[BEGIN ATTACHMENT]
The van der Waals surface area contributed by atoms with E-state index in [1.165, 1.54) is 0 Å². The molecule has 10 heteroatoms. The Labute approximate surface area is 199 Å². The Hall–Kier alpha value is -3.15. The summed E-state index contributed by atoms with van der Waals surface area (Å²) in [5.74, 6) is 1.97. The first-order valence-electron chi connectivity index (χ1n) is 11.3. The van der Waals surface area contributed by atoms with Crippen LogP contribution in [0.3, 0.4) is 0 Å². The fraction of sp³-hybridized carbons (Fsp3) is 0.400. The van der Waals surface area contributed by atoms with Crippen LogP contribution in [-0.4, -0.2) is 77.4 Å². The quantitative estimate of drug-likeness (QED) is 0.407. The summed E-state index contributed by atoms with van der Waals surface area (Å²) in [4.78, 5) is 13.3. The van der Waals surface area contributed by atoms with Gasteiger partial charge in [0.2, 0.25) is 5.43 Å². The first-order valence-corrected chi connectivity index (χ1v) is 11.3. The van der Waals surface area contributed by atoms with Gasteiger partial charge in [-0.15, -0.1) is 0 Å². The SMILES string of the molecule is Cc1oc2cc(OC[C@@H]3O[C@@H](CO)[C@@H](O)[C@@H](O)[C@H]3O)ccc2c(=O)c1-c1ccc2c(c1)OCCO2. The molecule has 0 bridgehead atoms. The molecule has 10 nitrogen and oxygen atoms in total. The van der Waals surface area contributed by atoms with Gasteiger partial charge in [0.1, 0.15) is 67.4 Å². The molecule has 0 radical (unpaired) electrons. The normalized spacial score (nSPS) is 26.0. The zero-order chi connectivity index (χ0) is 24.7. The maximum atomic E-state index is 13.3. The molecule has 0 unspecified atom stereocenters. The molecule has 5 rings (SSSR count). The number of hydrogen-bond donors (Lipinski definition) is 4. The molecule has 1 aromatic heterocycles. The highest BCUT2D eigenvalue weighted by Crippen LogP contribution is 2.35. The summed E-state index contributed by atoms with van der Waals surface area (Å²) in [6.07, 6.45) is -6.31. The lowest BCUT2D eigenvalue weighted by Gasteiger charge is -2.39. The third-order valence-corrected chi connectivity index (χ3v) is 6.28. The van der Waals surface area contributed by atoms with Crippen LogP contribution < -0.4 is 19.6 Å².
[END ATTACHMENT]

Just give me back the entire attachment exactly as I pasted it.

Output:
The van der Waals surface area contributed by atoms with E-state index in [1.165, 1.54) is 0 Å². The molecule has 10 heteroatoms. The Labute approximate surface area is 199 Å². The Hall–Kier alpha value is -3.15. The summed E-state index contributed by atoms with van der Waals surface area (Å²) in [5.74, 6) is 1.97. The first-order valence-electron chi connectivity index (χ1n) is 11.3. The van der Waals surface area contributed by atoms with Crippen LogP contribution in [0.3, 0.4) is 0 Å². The fraction of sp³-hybridized carbons (Fsp3) is 0.400. The van der Waals surface area contributed by atoms with Crippen LogP contribution in [-0.4, -0.2) is 77.4 Å². The quantitative estimate of drug-likeness (QED) is 0.407. The summed E-state index contributed by atoms with van der Waals surface area (Å²) in [4.78, 5) is 13.3. The van der Waals surface area contributed by atoms with Gasteiger partial charge in [0.2, 0.25) is 5.43 Å². The first-order valence-corrected chi connectivity index (χ1v) is 11.3. The van der Waals surface area contributed by atoms with Gasteiger partial charge in [-0.15, -0.1) is 0 Å². The SMILES string of the molecule is Cc1oc2cc(OC[C@@H]3O[C@@H](CO)[C@@H](O)[C@@H](O)[C@H]3O)ccc2c(=O)c1-c1ccc2c(c1)OCCO2. The molecule has 0 bridgehead atoms. The molecule has 10 nitrogen and oxygen atoms in total. The van der Waals surface area contributed by atoms with Gasteiger partial charge in [0.1, 0.15) is 67.4 Å². The molecule has 0 radical (unpaired) electrons. The normalized spacial score (nSPS) is 26.0. The zero-order chi connectivity index (χ0) is 24.7. The maximum atomic E-state index is 13.3. The molecule has 0 unspecified atom stereocenters. The molecule has 5 rings (SSSR count). The number of hydrogen-bond donors (Lipinski definition) is 4. The molecule has 1 aromatic heterocycles. The highest BCUT2D eigenvalue weighted by Crippen LogP contribution is 2.35. The summed E-state index contributed by atoms with van der Waals surface area (Å²) in [6.07, 6.45) is -6.31. The lowest BCUT2D eigenvalue weighted by Gasteiger charge is -2.39. The third-order valence-corrected chi connectivity index (χ3v) is 6.28. The van der Waals surface area contributed by atoms with Crippen LogP contribution < -0.4 is 19.6 Å².